Vitter takes lead in parish and state
Published 12:46 am Wednesday, November 3, 2010
VIDALIA — U.S. Sen. David Vitter had a significant lead over his Democratic opponent with most Louisiana precincts reporting Tuesday night.
Vitter won 62 percent of the vote in Concordia Parish, with 3,319 votes.
Opponent Charlie Melancon had 1,764 votes in Concordia Parish.
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Statewide, Vitter had 59 percent of the vote with approximately 30 percent of precincts reporting.
In the 5th Congressional District race, Incumbent Rodney Alexander easily defeated Tom Gibbs Jr. with 79 percent of the vote.
Alexander had 3,722 votes in Concordia Parish, 79 percent.
Turnout in Tuesday election was good statewide and higher than expected at 37 percent in Concordia, Clerk of Court Clyde Ray Webber said.
“We were expecting between 30 and 35 percent,” he said. “With the rain and everything, I would say we had a pretty good turnout.”
The only other race on the Concordia Parish ballot saw Jay Dardenne win locally and statewide over Caroline Fayard for lieutenant governor.
Dardenne surged to a 58 percent lead to Fayard’s 42 percent with most of the vote counted.
“We made a statement about our hope for the future of Louisiana and our belief that conservative government, fiscal responsibility and effectiveness and integrity in government mean something, no matter how long you may have been in a particular job,” Dardenne said.
Dardenne had 3,366 votes in Concordia Parish.
Early returns appear to show voters approved eight of the 10 proposed constitutional changes that were on Tuesday’s ballot — saying yes to a pay raise for lawmakers among other things.
Voters went big for the measure that limits when legislators can raise their salaries and salaries for some other statewide elected officials. It was a proposal that prompted heavy criticism two years ago when lawmakers tried to double their pay. The raise was eventually vetoed by Gov. Bobby Jindal amid intense public pressure.
The amendment requires that any approved pay increases for statewide elected officials, legislators and members of the Public Service Commission must take effect at the outset of a new term in office, so officials couldn’t raise their pay while in their current term.
Apparently narrowly defeated was Amendment Number 4, which would cut non-elected governing authorities’ power to increase their property tax revenue without voters’ approval. And votes against Amendment 7, which would change the bidding rules for tax sale auctions and let tax collectors charge extra penalties for unpaid property taxes, were slightly ahead of those for approval.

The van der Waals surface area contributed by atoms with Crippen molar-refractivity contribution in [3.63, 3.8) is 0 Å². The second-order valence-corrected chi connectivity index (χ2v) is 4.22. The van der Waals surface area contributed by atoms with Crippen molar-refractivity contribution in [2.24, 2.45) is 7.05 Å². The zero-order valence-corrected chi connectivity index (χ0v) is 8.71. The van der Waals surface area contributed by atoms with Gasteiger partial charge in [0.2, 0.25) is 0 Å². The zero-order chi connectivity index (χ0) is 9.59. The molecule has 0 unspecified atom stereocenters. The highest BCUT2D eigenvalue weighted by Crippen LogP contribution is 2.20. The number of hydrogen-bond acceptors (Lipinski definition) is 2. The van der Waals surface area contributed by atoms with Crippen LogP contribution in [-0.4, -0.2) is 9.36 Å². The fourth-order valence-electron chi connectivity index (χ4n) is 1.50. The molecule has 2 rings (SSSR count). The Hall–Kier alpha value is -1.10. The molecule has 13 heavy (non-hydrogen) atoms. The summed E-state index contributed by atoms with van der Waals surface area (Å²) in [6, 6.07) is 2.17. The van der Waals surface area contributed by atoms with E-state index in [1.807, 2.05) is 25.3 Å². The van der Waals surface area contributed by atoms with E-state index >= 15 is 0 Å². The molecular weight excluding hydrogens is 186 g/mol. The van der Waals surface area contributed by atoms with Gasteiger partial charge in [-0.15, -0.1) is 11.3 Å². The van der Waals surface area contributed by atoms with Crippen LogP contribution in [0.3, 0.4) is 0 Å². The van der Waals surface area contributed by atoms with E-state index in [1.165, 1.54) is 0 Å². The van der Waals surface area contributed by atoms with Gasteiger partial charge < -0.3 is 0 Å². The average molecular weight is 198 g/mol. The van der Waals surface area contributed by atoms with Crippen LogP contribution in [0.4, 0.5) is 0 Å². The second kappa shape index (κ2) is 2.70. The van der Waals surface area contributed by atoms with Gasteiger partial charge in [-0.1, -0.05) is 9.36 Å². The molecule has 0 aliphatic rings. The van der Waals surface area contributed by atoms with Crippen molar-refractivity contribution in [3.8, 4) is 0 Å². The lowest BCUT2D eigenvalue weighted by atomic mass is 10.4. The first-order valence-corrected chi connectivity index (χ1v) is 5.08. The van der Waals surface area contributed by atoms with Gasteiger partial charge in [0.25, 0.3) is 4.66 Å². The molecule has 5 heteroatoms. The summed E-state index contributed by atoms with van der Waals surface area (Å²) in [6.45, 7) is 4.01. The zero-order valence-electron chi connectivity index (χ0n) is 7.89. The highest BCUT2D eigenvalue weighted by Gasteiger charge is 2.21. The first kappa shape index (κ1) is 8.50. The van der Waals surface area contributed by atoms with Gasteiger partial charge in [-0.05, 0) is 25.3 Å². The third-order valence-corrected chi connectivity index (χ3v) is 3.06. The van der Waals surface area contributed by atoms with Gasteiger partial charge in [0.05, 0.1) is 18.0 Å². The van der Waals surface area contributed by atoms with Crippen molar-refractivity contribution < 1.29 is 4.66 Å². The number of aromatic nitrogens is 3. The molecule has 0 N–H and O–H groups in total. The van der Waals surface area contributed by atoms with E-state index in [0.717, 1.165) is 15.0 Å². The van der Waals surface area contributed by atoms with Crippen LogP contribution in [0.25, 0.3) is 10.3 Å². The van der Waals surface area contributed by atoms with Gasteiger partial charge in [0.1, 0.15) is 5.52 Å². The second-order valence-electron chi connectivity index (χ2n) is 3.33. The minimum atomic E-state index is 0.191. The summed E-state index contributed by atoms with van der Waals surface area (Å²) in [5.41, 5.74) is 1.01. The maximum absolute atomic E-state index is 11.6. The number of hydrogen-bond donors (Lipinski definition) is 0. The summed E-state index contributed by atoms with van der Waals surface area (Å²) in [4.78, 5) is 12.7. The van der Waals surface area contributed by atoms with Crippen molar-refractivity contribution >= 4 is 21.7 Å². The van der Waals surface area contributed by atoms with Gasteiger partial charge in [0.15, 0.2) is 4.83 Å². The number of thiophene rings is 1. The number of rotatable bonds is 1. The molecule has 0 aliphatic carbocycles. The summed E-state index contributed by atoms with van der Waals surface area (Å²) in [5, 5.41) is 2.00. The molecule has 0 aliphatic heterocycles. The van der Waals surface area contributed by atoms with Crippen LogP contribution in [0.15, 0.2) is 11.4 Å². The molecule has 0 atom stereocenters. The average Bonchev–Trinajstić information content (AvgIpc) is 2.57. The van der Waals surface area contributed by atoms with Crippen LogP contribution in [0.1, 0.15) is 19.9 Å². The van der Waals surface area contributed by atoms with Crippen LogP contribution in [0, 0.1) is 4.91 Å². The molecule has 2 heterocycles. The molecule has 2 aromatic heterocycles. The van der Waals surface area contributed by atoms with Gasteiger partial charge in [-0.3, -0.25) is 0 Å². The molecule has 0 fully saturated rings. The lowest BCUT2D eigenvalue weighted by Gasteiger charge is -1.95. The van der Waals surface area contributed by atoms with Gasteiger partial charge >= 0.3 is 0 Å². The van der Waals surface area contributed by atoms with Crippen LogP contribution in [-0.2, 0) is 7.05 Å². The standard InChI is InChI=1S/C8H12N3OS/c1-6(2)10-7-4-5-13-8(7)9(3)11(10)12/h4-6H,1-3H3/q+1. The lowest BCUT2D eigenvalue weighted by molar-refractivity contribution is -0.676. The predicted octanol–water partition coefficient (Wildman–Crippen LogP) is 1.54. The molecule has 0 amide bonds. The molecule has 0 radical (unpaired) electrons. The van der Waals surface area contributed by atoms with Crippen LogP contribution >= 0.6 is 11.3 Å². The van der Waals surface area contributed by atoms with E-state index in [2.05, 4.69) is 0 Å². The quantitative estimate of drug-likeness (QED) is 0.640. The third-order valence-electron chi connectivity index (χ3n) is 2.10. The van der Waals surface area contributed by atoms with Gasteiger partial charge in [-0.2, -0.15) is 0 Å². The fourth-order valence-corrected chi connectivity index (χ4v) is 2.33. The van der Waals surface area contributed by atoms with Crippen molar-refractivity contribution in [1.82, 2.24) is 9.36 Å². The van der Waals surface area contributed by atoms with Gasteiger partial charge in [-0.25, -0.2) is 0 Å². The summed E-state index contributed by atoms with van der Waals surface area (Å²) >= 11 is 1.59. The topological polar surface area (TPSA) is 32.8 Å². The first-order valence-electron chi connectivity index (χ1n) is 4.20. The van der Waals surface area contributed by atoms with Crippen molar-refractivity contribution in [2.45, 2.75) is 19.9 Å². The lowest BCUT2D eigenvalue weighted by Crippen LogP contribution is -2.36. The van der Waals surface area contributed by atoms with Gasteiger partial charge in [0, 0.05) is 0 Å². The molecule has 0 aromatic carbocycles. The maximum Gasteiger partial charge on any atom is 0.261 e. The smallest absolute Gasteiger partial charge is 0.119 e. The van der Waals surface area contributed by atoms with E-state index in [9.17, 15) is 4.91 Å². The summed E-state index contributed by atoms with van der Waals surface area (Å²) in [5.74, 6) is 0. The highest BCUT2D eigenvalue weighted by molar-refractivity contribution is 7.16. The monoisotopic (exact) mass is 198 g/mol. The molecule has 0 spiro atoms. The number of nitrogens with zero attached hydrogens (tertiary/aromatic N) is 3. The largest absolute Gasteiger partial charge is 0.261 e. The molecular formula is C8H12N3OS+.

In other state races:
Democrats regained control Tuesday of the New Orleans-based 2nd District, ousting incumbent Republican Rep. Joseph Cao and giving the party a bright spot in a string of losses nationally in the House.
Cedric Richmond, a Democratic state lawmaker, handily defeated Cao after receiving the backing of President Obama in a district where two-thirds of voters are registered Democrats. With one-third of precincts reporting, Richmond had 57 percent of the vote, compared to 41 percent for Cao, the nation’s first Vietnamese-American congressman.
“Perhaps it was too much to ask for a predominantly Democratic district to send a Republican back to Congress, no matter how strong his record or how honest his service,” Cao said in his concession speech, pledging to work with Richmond for a smooth transition.
Republicans, meanwhile, picked up the open seat in the southeastern Louisiana-based 3rd District, retaining the balance of power in the state’s congressional delegation.
GOP contender Jeff Landry, a lawyer from New Iberia, defeated Democrat Ravi Sangisetty in the 3rd District. With two-thirds of precincts reporting, Landry had 64 percent of the vote, compared to 36 percent for Sangisetty, a lawyer from Houma.
Four incumbent GOP congressmen easily held onto their seats.
Cao was the only incumbent in Louisiana to lose Tuesday — and Republicans had expected the loss.
While Republicans lost the 2nd District, they regained the 3rd District seat representing much of south central and southeast Louisiana.
In three other congressional races, Republican incumbents won easy victories: Steve Scalise, of Jefferson, in the suburban New Orleans-based 1st District; John Fleming, of Minden, in western Louisiana’s 4th District and Bill Cassidy in the Baton Rouge-based 6th District.
Few incumbents had well-known opponents, and most of the challengers did little fundraising.
The Associated Press contributed to this story.